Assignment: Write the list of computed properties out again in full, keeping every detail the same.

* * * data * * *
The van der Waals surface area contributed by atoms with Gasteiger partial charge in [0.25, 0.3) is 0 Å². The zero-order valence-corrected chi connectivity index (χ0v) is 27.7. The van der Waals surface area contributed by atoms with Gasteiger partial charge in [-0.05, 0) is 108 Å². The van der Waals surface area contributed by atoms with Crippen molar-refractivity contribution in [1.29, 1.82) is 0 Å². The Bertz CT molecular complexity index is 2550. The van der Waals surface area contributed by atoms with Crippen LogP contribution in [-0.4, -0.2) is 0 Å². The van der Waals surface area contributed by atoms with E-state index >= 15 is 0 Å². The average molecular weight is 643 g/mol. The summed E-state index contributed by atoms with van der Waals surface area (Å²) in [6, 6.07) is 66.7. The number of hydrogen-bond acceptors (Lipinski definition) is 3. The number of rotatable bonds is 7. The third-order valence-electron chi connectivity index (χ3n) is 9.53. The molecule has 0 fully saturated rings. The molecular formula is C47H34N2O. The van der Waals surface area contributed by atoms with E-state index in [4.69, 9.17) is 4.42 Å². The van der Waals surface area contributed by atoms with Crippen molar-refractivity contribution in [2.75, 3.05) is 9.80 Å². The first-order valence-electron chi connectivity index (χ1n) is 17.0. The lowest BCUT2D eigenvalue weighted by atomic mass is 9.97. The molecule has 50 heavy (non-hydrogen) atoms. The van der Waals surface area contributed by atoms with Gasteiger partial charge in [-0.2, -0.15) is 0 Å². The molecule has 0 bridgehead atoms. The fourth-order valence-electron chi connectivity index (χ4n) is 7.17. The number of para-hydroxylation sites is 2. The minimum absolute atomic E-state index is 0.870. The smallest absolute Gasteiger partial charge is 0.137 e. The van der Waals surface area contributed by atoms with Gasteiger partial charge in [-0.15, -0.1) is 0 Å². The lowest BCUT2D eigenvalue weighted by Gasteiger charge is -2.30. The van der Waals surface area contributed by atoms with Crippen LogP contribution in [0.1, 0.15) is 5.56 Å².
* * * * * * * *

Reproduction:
The van der Waals surface area contributed by atoms with Gasteiger partial charge in [0.25, 0.3) is 0 Å². The zero-order valence-corrected chi connectivity index (χ0v) is 27.7. The van der Waals surface area contributed by atoms with Gasteiger partial charge in [-0.05, 0) is 108 Å². The van der Waals surface area contributed by atoms with Crippen molar-refractivity contribution in [1.29, 1.82) is 0 Å². The Bertz CT molecular complexity index is 2550. The van der Waals surface area contributed by atoms with Crippen LogP contribution in [-0.4, -0.2) is 0 Å². The van der Waals surface area contributed by atoms with E-state index >= 15 is 0 Å². The average molecular weight is 643 g/mol. The summed E-state index contributed by atoms with van der Waals surface area (Å²) in [6, 6.07) is 66.7. The number of hydrogen-bond acceptors (Lipinski definition) is 3. The number of rotatable bonds is 7. The third-order valence-electron chi connectivity index (χ3n) is 9.53. The molecule has 0 fully saturated rings. The molecular formula is C47H34N2O. The van der Waals surface area contributed by atoms with E-state index in [4.69, 9.17) is 4.42 Å². The van der Waals surface area contributed by atoms with Crippen molar-refractivity contribution in [2.75, 3.05) is 9.80 Å². The first-order valence-electron chi connectivity index (χ1n) is 17.0. The lowest BCUT2D eigenvalue weighted by atomic mass is 9.97. The molecule has 50 heavy (non-hydrogen) atoms. The van der Waals surface area contributed by atoms with Gasteiger partial charge in [-0.2, -0.15) is 0 Å². The molecule has 0 bridgehead atoms. The fourth-order valence-electron chi connectivity index (χ4n) is 7.17. The number of para-hydroxylation sites is 2. The minimum absolute atomic E-state index is 0.870. The smallest absolute Gasteiger partial charge is 0.137 e. The van der Waals surface area contributed by atoms with Gasteiger partial charge in [-0.15, -0.1) is 0 Å². The lowest BCUT2D eigenvalue weighted by Gasteiger charge is -2.30. The van der Waals surface area contributed by atoms with Crippen LogP contribution in [0.1, 0.15) is 5.56 Å².